As we face the COVID-19 pandemic, the fear throughout the world is palpable. Many investors are asking themselves the question – What if I lost my investments? In this blog post, Cal Brown addresses the question head-on.Read More
The yield curve inverted. So what?
What does it mean, and what should you do?
A yield curve is a plot of interest rates on bonds (typically U.S. Treasury bonds) of various maturity lengths. Some bonds mature in thirty days, some in three months, one year, two years, five years, ten years, on up to 30 years.Read More
There are a number of important decisions that most people must make when reaching their 60s. One, of course, is when to begin receiving Social Security benefits. Another has to do with Medicare. These two benefit programs, and their claiming strategies, are inextricably linked.Read More
Yes, that is Pease, not peace.
Donald Pease was a Congressman from Ohio who inserted a “stealth tax” into the Omnibus Reconciliation Act of 1990. The purpose of this Pease limitation was to raise revenue by limiting itemized deductions for high income earners.Read More
On Saturday Night Live in the late 1970s, Gilda Radner did a series of comedic vignettes as Roseanne Roseannadanna, who gave rambling answers to viewer questions. At some point in each one, she would say, “Well, Jane, it just goes to show you, it’s always something — if it ain’t one thing, it’s another.”Read More
You want to help your child buy a house, while ensuring that you do so in a tax-smart way. While you may have the best intentions, helping out in the wrong way can cause you or your child, or both, to lose tax benefits.
So, what’s the best way to assist your child in buying a home?
The good news is that there are several strategies for helping your child that also preserve tax benefits related to home ownership. Two considerations areRead More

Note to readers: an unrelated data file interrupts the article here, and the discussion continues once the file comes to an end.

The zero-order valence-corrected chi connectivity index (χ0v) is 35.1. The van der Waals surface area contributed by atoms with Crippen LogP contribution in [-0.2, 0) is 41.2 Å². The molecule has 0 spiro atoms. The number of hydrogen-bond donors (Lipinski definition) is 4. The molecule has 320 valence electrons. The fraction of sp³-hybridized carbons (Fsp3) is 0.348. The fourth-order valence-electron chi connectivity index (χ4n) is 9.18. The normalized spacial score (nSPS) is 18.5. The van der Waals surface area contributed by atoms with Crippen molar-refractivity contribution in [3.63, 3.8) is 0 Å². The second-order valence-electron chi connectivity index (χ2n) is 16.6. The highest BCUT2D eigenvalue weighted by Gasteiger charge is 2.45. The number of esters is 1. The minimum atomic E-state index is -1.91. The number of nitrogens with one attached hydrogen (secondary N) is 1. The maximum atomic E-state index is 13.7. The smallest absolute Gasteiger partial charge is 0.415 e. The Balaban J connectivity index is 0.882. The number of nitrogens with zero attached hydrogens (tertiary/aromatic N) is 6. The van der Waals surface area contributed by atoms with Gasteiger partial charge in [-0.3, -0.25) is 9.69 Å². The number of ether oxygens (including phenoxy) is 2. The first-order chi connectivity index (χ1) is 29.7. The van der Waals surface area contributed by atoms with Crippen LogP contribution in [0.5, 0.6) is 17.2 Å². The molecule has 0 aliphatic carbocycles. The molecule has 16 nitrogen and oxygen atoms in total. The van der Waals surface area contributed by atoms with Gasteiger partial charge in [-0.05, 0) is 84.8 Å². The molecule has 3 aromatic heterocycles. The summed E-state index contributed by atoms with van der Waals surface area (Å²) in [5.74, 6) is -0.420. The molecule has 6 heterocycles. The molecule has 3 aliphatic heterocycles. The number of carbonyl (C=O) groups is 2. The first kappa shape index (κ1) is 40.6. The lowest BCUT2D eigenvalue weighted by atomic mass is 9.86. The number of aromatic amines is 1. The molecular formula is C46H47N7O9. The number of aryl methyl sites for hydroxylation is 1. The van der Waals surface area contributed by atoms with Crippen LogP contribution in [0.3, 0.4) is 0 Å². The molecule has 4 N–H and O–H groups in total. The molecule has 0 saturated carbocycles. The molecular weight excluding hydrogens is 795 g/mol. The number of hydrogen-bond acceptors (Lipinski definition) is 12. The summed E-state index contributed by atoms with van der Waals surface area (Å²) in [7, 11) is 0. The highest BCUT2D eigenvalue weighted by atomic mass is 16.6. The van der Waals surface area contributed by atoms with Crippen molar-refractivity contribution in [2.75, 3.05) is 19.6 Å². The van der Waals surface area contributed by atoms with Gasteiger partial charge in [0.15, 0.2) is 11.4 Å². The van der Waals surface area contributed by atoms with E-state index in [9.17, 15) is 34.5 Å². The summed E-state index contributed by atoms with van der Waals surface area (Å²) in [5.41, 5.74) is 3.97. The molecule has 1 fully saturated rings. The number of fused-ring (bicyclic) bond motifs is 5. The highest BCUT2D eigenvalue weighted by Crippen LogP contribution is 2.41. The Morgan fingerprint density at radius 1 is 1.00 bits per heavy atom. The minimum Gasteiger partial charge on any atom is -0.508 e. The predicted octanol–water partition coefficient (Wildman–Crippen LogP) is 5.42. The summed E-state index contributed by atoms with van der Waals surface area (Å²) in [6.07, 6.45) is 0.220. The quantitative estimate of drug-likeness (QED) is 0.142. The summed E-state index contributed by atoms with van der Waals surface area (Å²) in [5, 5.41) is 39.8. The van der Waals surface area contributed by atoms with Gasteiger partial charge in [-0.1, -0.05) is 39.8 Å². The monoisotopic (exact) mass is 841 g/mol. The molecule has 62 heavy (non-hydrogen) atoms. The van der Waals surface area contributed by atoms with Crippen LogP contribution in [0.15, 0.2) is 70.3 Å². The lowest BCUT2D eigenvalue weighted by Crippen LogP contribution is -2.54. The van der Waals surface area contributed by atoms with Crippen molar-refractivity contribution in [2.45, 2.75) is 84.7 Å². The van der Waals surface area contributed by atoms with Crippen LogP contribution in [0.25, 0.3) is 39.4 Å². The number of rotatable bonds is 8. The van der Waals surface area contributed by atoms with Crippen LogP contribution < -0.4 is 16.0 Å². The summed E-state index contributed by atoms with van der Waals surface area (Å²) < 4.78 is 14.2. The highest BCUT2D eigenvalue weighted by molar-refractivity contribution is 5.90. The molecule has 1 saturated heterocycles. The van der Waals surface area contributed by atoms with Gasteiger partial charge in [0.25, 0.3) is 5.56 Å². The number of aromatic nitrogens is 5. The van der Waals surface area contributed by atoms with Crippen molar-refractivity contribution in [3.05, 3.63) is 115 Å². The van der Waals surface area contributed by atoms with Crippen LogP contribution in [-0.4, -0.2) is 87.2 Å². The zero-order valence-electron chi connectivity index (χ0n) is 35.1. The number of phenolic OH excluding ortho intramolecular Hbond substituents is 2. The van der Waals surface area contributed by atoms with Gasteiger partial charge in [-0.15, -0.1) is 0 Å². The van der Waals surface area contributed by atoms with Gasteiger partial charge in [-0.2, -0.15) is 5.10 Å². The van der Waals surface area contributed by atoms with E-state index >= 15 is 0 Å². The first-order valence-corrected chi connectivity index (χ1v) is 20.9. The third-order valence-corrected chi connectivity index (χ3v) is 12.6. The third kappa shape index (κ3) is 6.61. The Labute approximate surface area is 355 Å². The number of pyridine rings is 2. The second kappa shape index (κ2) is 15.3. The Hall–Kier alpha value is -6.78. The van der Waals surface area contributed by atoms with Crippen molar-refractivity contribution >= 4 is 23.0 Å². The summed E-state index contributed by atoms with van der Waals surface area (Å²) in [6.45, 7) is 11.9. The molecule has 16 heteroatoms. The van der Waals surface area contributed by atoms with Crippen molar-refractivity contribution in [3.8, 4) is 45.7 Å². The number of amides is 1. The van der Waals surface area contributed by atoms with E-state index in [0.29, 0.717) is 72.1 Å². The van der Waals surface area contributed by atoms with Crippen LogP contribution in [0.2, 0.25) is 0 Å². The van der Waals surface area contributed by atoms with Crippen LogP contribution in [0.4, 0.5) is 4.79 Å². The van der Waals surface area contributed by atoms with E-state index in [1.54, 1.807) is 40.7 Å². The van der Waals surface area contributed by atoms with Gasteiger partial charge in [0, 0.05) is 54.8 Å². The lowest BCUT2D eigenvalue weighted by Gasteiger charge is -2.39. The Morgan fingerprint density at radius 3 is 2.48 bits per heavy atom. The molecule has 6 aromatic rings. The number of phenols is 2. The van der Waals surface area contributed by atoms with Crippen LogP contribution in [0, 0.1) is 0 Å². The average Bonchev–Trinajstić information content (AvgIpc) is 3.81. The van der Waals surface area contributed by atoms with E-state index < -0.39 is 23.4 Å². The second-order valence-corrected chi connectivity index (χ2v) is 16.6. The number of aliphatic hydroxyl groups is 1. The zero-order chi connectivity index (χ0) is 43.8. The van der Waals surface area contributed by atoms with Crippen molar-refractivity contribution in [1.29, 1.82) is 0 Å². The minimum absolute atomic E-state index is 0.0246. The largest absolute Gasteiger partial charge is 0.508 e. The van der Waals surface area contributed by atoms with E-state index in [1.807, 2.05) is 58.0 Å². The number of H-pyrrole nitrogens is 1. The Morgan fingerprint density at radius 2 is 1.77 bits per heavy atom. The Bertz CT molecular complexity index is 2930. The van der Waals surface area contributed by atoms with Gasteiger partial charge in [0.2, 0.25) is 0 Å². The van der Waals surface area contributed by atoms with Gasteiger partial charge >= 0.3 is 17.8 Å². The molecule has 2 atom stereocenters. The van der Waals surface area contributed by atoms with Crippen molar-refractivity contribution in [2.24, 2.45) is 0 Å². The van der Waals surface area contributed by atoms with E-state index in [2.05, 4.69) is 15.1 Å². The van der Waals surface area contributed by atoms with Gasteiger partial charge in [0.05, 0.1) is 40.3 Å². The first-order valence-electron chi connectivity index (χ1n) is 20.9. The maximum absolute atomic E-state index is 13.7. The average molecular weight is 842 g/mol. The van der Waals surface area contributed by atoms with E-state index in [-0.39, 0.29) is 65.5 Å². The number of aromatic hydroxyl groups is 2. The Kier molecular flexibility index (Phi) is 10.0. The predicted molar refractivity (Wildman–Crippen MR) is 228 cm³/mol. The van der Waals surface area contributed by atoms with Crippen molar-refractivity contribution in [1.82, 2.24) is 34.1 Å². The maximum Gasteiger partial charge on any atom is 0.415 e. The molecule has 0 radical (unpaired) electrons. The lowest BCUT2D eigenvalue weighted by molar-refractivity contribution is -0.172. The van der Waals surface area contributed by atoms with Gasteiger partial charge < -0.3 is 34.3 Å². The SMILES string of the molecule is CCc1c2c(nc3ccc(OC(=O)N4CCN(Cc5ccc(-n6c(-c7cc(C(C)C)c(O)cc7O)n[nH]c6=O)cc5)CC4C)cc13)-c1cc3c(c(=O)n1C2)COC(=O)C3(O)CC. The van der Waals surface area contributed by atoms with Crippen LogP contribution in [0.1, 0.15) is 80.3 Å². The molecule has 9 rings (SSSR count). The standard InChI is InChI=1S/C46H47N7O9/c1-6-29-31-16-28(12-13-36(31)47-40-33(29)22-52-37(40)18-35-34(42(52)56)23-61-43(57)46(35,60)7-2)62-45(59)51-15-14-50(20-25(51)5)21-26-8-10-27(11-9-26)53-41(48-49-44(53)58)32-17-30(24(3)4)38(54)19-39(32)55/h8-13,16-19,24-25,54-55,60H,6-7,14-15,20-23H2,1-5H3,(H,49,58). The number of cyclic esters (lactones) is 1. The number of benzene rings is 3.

“The desire of gold is not for gold. It is for the means of freedom and benefit.” – Ralph Waldo Emerson.
Radio and TV ads for buying gold tout the “get rich quick” theme and prey on the fears of those concerned about geo-political events. But they don’t talk much about the adverse tax consequences.
IS GOLD AN INVESTMENT?
By “gold,” the IRS means gold coins, gold bars, or gold bullion. This also includes ExchangeRead More
A few days ago, I was surprised to read that the estate of former actor James Dean is suing Twitter because a fan is posting under the Twitter handle “@JamesDean.” I was surprised because James Dean died in 1955, and 59 years later his estate is STILL open! In fact, Forbes magazine reported in 2004 that Dean’s estate was earning about $5 million per year.
It’s not unusual for an estate to remain open. In my book When Life Strikes: WeatheringRead More
Whenever I hear anyone say, “Trust me,” my instincts are to run! It’s a sure sign the person cannot be trusted. How can you know whether to trust someone? More specifically, how can you as an investor gain the confidence to put your faith in a financial advisor?
Politics and religion are two subjects we generally avoid. But sometimes it is inevitable these topics become part of the conversation. For example, it is difficult to discuss the economy and markets,Read More
The answer, as with most tax and investment questions posed to advisors, is…it depends.
As many investors are aware, Congress and the Administration are negotiating tax law changes in light of the impending “fiscal cliff.” No one knows for sure what the new rates will be for 2013, so it is impossible at this point in time to make a definitive statement. We do know that beginning January 1, 2013 there will be a new 3.8% tax on investment income (includingRead More